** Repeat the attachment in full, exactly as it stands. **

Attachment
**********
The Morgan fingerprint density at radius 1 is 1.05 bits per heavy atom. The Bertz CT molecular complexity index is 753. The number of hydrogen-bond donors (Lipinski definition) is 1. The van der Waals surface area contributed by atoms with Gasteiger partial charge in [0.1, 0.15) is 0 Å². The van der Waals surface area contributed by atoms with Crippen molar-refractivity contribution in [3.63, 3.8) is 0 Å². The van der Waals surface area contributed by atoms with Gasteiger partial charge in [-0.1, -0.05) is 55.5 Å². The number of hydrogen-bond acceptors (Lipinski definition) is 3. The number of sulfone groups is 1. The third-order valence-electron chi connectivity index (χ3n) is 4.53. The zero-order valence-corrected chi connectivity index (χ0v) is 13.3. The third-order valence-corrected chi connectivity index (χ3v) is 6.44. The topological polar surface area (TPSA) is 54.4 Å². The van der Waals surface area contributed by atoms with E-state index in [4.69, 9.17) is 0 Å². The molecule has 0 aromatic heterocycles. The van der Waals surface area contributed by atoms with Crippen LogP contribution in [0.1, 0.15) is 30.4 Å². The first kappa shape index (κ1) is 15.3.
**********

The Morgan fingerprint density at radius 1 is 1.05 bits per heavy atom. The Bertz CT molecular complexity index is 753. The number of hydrogen-bond donors (Lipinski definition) is 1. The van der Waals surface area contributed by atoms with Gasteiger partial charge in [0.1, 0.15) is 0 Å². The van der Waals surface area contributed by atoms with Crippen molar-refractivity contribution in [3.63, 3.8) is 0 Å². The van der Waals surface area contributed by atoms with Gasteiger partial charge in [-0.1, -0.05) is 55.5 Å². The number of hydrogen-bond acceptors (Lipinski definition) is 3. The number of sulfone groups is 1. The third-order valence-electron chi connectivity index (χ3n) is 4.53. The zero-order valence-corrected chi connectivity index (χ0v) is 13.3. The third-order valence-corrected chi connectivity index (χ3v) is 6.44. The topological polar surface area (TPSA) is 54.4 Å². The van der Waals surface area contributed by atoms with E-state index in [4.69, 9.17) is 0 Å². The molecule has 0 aromatic heterocycles. The van der Waals surface area contributed by atoms with Crippen LogP contribution in [0.1, 0.15) is 30.4 Å². The first kappa shape index (κ1) is 15.3.